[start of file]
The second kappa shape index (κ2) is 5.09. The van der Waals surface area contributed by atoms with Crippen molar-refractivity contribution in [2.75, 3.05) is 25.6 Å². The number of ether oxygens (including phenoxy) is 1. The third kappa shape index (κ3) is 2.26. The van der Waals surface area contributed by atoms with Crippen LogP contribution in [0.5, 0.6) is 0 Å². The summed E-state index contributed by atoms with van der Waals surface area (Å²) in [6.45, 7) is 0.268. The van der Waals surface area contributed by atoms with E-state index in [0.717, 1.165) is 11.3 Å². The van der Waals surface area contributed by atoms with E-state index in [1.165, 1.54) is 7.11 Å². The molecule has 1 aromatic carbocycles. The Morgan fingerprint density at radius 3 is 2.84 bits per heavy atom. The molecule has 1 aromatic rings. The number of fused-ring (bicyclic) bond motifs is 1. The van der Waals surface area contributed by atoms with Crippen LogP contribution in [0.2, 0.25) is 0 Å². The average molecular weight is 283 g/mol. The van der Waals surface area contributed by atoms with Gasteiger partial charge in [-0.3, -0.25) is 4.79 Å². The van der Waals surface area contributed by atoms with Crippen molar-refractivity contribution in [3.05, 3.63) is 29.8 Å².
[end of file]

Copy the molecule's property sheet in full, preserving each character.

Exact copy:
The second kappa shape index (κ2) is 5.09. The van der Waals surface area contributed by atoms with Crippen molar-refractivity contribution in [2.75, 3.05) is 25.6 Å². The number of ether oxygens (including phenoxy) is 1. The third kappa shape index (κ3) is 2.26. The van der Waals surface area contributed by atoms with Crippen LogP contribution in [0.5, 0.6) is 0 Å². The summed E-state index contributed by atoms with van der Waals surface area (Å²) in [6.45, 7) is 0.268. The van der Waals surface area contributed by atoms with E-state index in [0.717, 1.165) is 11.3 Å². The van der Waals surface area contributed by atoms with E-state index in [1.165, 1.54) is 7.11 Å². The molecule has 1 aromatic carbocycles. The Morgan fingerprint density at radius 3 is 2.84 bits per heavy atom. The molecule has 1 aromatic rings. The number of fused-ring (bicyclic) bond motifs is 1. The van der Waals surface area contributed by atoms with Crippen LogP contribution in [0.2, 0.25) is 0 Å². The average molecular weight is 283 g/mol. The van der Waals surface area contributed by atoms with Gasteiger partial charge in [-0.3, -0.25) is 4.79 Å². The van der Waals surface area contributed by atoms with Crippen molar-refractivity contribution in [3.05, 3.63) is 29.8 Å².